I’ll venture to say it is the same with Google+, Facebook, the WordPress blogging community, Tumbler, About.me, Instagram, and a host of other platforms. All are online forums in which an author can make themselves known, and have it be about way more than just their books. The way I see it, with regard to authors, as long as they’re on these social media outlets, they may as well have fun.

I think there’s much to be said for authors coming to the social media table without an iron-clad agenda. They can let their contacts with people be about sharing, connecting, and supporting those with similar interests. Certainly social media is a great place to promote books, but at social media’s foundation is a sense of community, and this can be its own reward.

Of course, all this is not to say that authors shouldn’t come to social media without a plan; just that it doesn’t need to be a constant, self-orientated agenda. I think it’s best to consider social media and online forums as a place to connect with people who share common interests, and to stay engaged out of that sense of that commonality for its own sake.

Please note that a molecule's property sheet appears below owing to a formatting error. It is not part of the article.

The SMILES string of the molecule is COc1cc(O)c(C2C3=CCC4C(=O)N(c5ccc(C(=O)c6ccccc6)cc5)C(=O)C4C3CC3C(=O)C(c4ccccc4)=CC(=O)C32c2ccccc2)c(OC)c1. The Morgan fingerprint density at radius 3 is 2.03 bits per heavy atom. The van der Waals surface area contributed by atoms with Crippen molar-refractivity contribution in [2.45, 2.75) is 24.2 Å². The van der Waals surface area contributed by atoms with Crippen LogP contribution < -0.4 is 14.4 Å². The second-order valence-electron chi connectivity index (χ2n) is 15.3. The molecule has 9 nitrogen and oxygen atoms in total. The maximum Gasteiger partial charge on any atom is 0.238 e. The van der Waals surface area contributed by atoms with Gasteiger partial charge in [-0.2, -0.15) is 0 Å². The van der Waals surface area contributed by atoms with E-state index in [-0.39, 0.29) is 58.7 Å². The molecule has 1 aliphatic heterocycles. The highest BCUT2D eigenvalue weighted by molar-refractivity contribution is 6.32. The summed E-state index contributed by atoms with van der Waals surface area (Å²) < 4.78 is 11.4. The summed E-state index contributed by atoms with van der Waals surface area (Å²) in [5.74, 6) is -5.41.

Certainly, there are different vantage points from which to engage in social media. The good news for authors is that all of them create a ripple effect through the habit of that engagement. If your contacts regularly see your posts and like what they see, it stands without question that they’ll look into your profile, which is where they’ll get the great thrill of discovering your books!